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:: By Ruth E. Kott

:: Photography by Scott Hicks

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Peer Review ::

On screen

Magnifying Glass

Composer Philip Glass, AB’56, doesn’t particularly care if people don’t like his music. “There’s a lot of music in the world. You don’t have to listen to mine. … You have my blessings; go on, listen to something else,” he suggests in Glass: A Portrait of Philip in 12 Parts, a 2007 documentary by filmmaker Scott Hicks. To commemorate Glass’s 70th birthday in January 2007, Hicks spent 18 months following the Golden Globe–winning composer with little more than a high-definition video camera and a minimal budget. Hicks recorded Glass’s daily life; his family, friends, and colleagues; and his work process—“This is very typical top of the piano,” says Glass’s wife Molly, motioning toward a grand piano covered in notebooks and piles of half-finished sheet music.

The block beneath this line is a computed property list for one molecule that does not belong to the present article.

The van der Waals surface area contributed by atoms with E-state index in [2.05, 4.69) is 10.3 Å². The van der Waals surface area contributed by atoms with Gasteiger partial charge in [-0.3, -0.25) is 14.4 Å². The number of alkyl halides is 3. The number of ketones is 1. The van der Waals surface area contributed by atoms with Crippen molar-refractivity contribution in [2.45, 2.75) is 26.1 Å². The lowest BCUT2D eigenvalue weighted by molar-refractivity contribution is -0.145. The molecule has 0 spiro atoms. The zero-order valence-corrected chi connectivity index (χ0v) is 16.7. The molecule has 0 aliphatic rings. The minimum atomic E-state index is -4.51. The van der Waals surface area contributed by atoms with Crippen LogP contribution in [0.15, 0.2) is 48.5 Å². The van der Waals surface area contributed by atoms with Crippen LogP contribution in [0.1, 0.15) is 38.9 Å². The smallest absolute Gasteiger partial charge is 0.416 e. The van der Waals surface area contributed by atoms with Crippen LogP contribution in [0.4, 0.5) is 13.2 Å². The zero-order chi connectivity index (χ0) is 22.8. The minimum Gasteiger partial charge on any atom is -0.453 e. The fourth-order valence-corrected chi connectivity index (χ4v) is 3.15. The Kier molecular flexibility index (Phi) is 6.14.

Hicks—whose resume includes the Academy Award–nominated Shine (1996) and No Reservations (2007), which features music by Glass—says the film’s title is a “tongue-in-cheek tribute to [Glass’s] seminal work Music in Twelve Parts” (1974). In the last 25 years Glass has composed 20 operas and eight symphonies, among dozens of other works, and movie scores for Oscar-winning directors Woody Allen, Martin Scorsese, and Errol Morris.

Throughout the summer and fall, the two-hour Glass plays nationally at art centers and independent-film houses, as well as at international festivals such as Poland’s Era New Horizons (July 17–27) and Colombia’s Bogotá Film Festival (October 1–9).